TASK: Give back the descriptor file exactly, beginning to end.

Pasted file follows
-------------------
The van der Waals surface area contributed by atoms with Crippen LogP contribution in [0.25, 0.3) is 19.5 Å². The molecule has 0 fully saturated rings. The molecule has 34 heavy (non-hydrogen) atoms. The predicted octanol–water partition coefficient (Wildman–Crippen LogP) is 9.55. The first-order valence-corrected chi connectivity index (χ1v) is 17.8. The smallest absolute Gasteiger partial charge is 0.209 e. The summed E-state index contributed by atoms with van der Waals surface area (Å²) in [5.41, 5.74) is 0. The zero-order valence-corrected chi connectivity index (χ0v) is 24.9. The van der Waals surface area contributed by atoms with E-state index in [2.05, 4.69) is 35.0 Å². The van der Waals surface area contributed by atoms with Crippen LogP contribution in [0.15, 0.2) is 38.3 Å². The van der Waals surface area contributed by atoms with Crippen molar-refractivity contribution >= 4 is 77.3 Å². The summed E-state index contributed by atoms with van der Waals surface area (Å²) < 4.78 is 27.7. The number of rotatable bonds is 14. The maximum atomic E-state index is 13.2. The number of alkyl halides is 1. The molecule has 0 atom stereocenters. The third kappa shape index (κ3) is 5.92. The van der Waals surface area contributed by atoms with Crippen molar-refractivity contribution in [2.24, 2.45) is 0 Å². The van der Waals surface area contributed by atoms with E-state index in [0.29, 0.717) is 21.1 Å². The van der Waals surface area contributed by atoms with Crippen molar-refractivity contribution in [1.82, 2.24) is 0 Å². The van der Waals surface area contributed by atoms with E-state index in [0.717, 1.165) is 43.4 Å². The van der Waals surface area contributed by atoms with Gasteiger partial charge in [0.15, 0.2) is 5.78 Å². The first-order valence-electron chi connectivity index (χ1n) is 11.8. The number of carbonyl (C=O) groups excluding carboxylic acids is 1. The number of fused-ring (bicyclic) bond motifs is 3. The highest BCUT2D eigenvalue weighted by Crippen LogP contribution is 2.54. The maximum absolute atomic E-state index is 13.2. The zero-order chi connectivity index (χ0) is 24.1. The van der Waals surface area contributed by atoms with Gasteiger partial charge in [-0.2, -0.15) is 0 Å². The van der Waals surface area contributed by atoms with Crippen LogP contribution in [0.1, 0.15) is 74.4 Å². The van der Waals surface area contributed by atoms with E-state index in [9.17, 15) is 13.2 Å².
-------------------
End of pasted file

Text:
The van der Waals surface area contributed by atoms with Crippen LogP contribution in [0.25, 0.3) is 19.5 Å². The molecule has 0 fully saturated rings. The molecule has 34 heavy (non-hydrogen) atoms. The predicted octanol–water partition coefficient (Wildman–Crippen LogP) is 9.55. The first-order valence-corrected chi connectivity index (χ1v) is 17.8. The smallest absolute Gasteiger partial charge is 0.209 e. The summed E-state index contributed by atoms with van der Waals surface area (Å²) in [5.41, 5.74) is 0. The zero-order valence-corrected chi connectivity index (χ0v) is 24.9. The van der Waals surface area contributed by atoms with E-state index in [2.05, 4.69) is 35.0 Å². The van der Waals surface area contributed by atoms with Crippen LogP contribution in [0.15, 0.2) is 38.3 Å². The van der Waals surface area contributed by atoms with Crippen molar-refractivity contribution >= 4 is 77.3 Å². The summed E-state index contributed by atoms with van der Waals surface area (Å²) < 4.78 is 27.7. The number of rotatable bonds is 14. The maximum atomic E-state index is 13.2. The number of alkyl halides is 1. The molecule has 0 atom stereocenters. The third kappa shape index (κ3) is 5.92. The van der Waals surface area contributed by atoms with Crippen molar-refractivity contribution in [2.24, 2.45) is 0 Å². The van der Waals surface area contributed by atoms with E-state index in [0.29, 0.717) is 21.1 Å². The van der Waals surface area contributed by atoms with Crippen molar-refractivity contribution in [1.82, 2.24) is 0 Å². The van der Waals surface area contributed by atoms with E-state index in [0.717, 1.165) is 43.4 Å². The van der Waals surface area contributed by atoms with Gasteiger partial charge in [0.15, 0.2) is 5.78 Å². The first-order valence-electron chi connectivity index (χ1n) is 11.8. The number of carbonyl (C=O) groups excluding carboxylic acids is 1. The number of fused-ring (bicyclic) bond motifs is 3. The highest BCUT2D eigenvalue weighted by Crippen LogP contribution is 2.54. The maximum absolute atomic E-state index is 13.2. The zero-order chi connectivity index (χ0) is 24.1. The van der Waals surface area contributed by atoms with Gasteiger partial charge in [-0.2, -0.15) is 0 Å². The van der Waals surface area contributed by atoms with Crippen LogP contribution in [0.1, 0.15) is 74.4 Å². The van der Waals surface area contributed by atoms with E-state index in [9.17, 15) is 13.2 Å².